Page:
I have on more thing to add. I experienced discrimation on a whole other level when I was in STX. When I was staying with my friends that live in Golden Rock. We all decided to go to the beach at Mill Harbor. So it was me in tow with my friend Norma, her friend Joyce and her 3 grand kids all them were nativies, I was the only foriegner. As we were on our way to the beach, they did not have the gates open to the beach so we had to walk through the bar. There were some people that either lived their or were vacationing there.
They were very rude to Norma, Joyce and the kids. I thought to myself how crappy this was. This was one of the places that I was looking to buy a condo and I have since changed my mind.
See these people were vistors to STX, they brought their pretentious attitudes with them looking down at my friends. One of the people at the bar had the gull to say to me are you really freinds with them. I proudly said that I was and walked away.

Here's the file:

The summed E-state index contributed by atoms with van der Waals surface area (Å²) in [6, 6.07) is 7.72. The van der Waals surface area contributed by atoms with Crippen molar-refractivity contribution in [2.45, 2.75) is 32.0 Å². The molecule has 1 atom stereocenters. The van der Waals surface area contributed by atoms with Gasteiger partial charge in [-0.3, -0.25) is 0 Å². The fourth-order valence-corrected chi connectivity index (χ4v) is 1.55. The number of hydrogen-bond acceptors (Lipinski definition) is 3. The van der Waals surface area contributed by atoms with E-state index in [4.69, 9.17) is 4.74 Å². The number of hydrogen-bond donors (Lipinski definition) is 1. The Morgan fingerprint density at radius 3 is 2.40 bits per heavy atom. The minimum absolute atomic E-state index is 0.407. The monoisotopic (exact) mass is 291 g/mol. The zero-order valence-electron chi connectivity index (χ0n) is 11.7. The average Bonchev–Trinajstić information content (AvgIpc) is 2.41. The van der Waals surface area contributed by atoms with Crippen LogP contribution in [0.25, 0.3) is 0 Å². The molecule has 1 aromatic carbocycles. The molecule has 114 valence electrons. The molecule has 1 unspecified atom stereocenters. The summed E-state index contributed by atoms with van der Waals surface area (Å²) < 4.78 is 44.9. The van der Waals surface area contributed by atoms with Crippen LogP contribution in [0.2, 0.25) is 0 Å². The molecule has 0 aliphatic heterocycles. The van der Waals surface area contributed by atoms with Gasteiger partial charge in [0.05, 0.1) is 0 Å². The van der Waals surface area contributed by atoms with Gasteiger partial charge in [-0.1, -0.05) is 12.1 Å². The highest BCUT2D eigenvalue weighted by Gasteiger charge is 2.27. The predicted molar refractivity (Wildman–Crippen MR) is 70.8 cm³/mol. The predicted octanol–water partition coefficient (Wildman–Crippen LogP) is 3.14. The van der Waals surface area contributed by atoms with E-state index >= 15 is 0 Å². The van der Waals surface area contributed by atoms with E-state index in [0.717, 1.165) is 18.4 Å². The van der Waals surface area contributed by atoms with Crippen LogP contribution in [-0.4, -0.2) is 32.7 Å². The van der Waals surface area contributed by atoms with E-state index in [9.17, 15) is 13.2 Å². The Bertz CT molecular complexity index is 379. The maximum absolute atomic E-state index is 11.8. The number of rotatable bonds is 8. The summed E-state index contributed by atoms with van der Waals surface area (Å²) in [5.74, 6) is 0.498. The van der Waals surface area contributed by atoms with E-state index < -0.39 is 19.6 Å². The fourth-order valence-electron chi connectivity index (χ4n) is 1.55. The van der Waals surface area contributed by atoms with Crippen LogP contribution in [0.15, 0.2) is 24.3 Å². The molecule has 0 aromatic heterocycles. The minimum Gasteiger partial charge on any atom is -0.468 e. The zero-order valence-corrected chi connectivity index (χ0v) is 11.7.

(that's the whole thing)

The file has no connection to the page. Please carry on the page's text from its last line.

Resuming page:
I got to experience a lot that weekend, I went to Jump Up, I got lost on the island 3 times, once from the airport, once on the way back from the Pueblo at Golden Rock and the 3rd time was on my way to the airport.. Each time I stopped and asked a local for directions. Each time they led me down the right path. As someone told me if you take the time to start with a Good Morning, Good Afternoon or Good Evening it goes a really long way.
I think the tourists that go to STX, STT or STJ have a lot to learn about culture they are tainted by what happens in the states.
It's interesting that you (east ender) would pull up the racial segregation of the 60's. To give you a point of view I was raised with, and understood before I delt with black West Indians:
My Pepere, due to his dark color, due to his American Indian blood, risked his life in the Freedom Rides in Selma, Alabama with such people as Rosa Parks to defend all people's rights to be treated equally. He is greatly saddened that the black people who benefited from these actions are now are discriminating against others, like me when I lived in the Virgin Islands.